Resolution of genetic map expansion caused by excess heterozygosity in plant recombinant inbred populations.

Truong SK, McCormick RF, Morishige DT, Mullet JE - G3 (Bethesda) (2014)

Excess heterozygosity in a sorghum mapping population. Box plot of genotype frequencies of 398 individuals of the BT×623 × IS3620C recombinant inbred population. Each individual has a percentage of its genotypes that are homozygous or heterozygous for a BT×623 parental allele, A, and IS3620C parental allele, a. The dashed red lines represent the expected genotype frequencies under the assumptions of Mendelian segregation. The expected heterozygous frequency is lower than the median observed.
© Copyright Policy - open-access
Related In: Results  -  Collection

License
Show All Figures
getmorefigures.php?uid=PMC4199702&req=5

fig2: Excess heterozygosity in a sorghum mapping population. Box plot of genotype frequencies of 398 individuals of the BT×623 × IS3620C recombinant inbred population. Each individual has a percentage of its genotypes that are homozygous or heterozygous for a BT×623 parental allele, A, and IS3620C parental allele, a. The dashed red lines represent the expected genotype frequencies under the assumptions of Mendelian segregation. The expected heterozygous frequency is lower than the median observed.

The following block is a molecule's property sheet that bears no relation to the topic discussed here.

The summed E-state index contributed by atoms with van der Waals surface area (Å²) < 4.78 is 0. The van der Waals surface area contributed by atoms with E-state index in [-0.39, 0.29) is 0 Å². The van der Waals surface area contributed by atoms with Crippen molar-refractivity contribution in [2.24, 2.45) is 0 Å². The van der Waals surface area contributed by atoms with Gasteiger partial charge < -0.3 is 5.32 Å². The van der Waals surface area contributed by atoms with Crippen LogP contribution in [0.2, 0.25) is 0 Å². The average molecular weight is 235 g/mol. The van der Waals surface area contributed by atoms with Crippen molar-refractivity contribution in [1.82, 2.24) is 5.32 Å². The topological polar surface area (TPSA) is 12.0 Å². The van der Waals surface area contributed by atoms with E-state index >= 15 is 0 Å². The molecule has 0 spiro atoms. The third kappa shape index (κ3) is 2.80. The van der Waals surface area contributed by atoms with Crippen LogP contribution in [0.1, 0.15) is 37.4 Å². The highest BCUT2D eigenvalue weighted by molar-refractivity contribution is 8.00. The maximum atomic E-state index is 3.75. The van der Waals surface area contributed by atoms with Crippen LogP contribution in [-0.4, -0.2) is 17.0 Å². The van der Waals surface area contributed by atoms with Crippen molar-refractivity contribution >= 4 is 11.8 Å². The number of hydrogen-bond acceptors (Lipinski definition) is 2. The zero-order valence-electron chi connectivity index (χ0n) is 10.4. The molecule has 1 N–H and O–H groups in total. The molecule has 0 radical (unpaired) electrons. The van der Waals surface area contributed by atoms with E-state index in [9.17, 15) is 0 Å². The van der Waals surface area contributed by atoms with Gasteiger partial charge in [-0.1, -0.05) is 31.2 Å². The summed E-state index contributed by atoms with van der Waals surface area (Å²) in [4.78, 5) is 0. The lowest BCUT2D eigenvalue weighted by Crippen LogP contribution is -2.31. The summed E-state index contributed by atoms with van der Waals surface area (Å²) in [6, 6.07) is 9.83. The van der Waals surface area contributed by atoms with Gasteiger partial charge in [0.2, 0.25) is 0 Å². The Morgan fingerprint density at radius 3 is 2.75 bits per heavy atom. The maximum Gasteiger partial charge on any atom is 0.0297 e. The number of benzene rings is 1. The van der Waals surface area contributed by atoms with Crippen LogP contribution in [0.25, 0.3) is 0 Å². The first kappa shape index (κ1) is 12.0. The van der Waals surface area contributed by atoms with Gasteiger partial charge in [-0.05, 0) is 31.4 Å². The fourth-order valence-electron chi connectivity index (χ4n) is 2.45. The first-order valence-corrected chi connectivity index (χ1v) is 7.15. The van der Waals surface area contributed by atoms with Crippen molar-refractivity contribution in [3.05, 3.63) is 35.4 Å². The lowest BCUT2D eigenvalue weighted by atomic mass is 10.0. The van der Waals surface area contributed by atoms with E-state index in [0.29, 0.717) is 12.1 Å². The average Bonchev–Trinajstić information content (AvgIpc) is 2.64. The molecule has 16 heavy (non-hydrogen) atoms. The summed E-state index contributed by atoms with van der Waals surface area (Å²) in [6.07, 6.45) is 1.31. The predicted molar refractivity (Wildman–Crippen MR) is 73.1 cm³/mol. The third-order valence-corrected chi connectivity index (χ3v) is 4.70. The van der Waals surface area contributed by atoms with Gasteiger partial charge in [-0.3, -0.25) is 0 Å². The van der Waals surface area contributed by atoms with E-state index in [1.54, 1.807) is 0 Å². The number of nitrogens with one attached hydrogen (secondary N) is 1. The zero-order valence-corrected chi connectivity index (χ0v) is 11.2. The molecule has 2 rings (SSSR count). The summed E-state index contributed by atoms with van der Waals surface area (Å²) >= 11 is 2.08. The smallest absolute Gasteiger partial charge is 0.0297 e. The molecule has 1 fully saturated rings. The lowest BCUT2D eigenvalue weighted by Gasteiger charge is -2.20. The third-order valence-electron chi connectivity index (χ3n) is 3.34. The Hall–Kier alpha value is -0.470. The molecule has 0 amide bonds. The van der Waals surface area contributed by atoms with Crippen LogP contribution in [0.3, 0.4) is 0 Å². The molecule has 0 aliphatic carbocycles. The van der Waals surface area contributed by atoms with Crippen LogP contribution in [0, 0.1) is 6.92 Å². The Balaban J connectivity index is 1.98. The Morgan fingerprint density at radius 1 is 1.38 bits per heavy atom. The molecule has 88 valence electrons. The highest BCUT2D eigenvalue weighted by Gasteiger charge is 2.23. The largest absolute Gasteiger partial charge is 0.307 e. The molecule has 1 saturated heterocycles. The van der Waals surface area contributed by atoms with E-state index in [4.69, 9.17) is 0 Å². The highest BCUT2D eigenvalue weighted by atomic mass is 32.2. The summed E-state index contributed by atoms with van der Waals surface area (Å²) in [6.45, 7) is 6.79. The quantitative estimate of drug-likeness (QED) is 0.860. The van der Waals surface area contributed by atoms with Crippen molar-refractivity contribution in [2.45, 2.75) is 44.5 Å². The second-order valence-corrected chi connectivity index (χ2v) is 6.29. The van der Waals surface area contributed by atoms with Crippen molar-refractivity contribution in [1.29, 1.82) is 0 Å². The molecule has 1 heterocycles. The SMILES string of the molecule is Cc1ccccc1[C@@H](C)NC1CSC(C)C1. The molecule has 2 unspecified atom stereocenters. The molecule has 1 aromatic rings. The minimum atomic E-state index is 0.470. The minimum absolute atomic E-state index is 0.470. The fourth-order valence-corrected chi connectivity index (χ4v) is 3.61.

Mentions: To demonstrate that accounting for excess heterozygosity can shrink the genetic map of a plant recombinant inbred population (as postulated by Knox and Ellis 2002), we applied our method to a sorghum recombinant inbred population displaying excess heterozygosity (Burow et al. 2011). The members of the population ranged from F7 to F9 and exhibit more than a 300% increase in heterozygosity relative to the expected heterozygosity given a Mendelian model: 6.7% observed after our quality control steps vs. 1.6% given a Mendelian model for t = 7 (Figure 2). Heterozygosity was present at elevated levels throughout the genome relative to expectations under a Mendelian model, although some regions deviated notably from the average (Figure 3, Figure S2, and Figure S3). Previous reports estimating the genetic map as an RIL that has gone to fixation for this sorghum population range from 1279 cM to 1713 cM, a difference of 8.48 recombinations per meiosis (Table S2) (Peng et al. 1999; Hart et al. 2001; Menz et al. 2002; Mace et al. 2009; Burow et al. 2011).

Bottom Line: We implement this model using the existing open-source genetic map construction code base for R/qtl to estimate recombination fractions.Finally, we show that accounting for excess heterozygosity in a sorghum recombinant inbred mapping population shrinks the genetic map by 213 cM (a 13% decrease corresponding to 4.26 fewer recombinations per meiosis).More accurate estimates of linkage benefit linkage-based analyses used in the identification and utilization of causal genetic variation.

View Article: PubMed Central - PubMed

Affiliation: Interdisciplinary Program in Genetics, Texas A&M University, College Station, Texas 77843 Biochemistry & Biophysics Department, Texas A&M University, College Station, Texas 77843.

Show MeSH
Related in: MedlinePlus